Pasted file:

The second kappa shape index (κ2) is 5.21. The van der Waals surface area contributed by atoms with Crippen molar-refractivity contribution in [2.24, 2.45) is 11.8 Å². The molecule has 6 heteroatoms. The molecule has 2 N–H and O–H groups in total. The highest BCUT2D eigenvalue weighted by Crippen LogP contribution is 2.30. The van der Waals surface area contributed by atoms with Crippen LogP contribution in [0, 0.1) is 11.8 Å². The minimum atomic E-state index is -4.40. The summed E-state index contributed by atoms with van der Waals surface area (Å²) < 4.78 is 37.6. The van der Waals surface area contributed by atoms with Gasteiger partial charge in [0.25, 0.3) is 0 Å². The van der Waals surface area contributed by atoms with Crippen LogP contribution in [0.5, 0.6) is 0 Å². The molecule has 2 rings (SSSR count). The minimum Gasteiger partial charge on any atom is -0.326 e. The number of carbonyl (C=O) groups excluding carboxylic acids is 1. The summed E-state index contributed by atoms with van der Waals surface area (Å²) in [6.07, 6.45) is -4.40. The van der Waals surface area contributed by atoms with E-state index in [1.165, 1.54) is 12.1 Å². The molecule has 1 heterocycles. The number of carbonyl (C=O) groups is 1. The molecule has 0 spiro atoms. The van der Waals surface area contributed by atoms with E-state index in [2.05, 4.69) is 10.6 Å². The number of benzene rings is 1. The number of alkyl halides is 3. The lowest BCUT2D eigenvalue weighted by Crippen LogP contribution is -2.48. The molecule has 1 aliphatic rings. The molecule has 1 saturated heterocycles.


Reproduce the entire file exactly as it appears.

The second kappa shape index (κ2) is 5.21. The van der Waals surface area contributed by atoms with Crippen molar-refractivity contribution in [2.24, 2.45) is 11.8 Å². The molecule has 6 heteroatoms. The molecule has 2 N–H and O–H groups in total. The highest BCUT2D eigenvalue weighted by Crippen LogP contribution is 2.30. The van der Waals surface area contributed by atoms with Crippen LogP contribution in [0, 0.1) is 11.8 Å². The minimum atomic E-state index is -4.40. The summed E-state index contributed by atoms with van der Waals surface area (Å²) < 4.78 is 37.6. The van der Waals surface area contributed by atoms with Gasteiger partial charge in [0.25, 0.3) is 0 Å². The van der Waals surface area contributed by atoms with Crippen LogP contribution in [0.5, 0.6) is 0 Å². The molecule has 2 rings (SSSR count). The minimum Gasteiger partial charge on any atom is -0.326 e. The number of carbonyl (C=O) groups excluding carboxylic acids is 1. The summed E-state index contributed by atoms with van der Waals surface area (Å²) in [6.07, 6.45) is -4.40. The van der Waals surface area contributed by atoms with E-state index in [1.165, 1.54) is 12.1 Å². The molecule has 1 heterocycles. The number of carbonyl (C=O) groups is 1. The molecule has 0 spiro atoms. The van der Waals surface area contributed by atoms with E-state index in [2.05, 4.69) is 10.6 Å². The number of benzene rings is 1. The number of alkyl halides is 3. The lowest BCUT2D eigenvalue weighted by Crippen LogP contribution is -2.48. The molecule has 1 aliphatic rings. The molecule has 1 saturated heterocycles.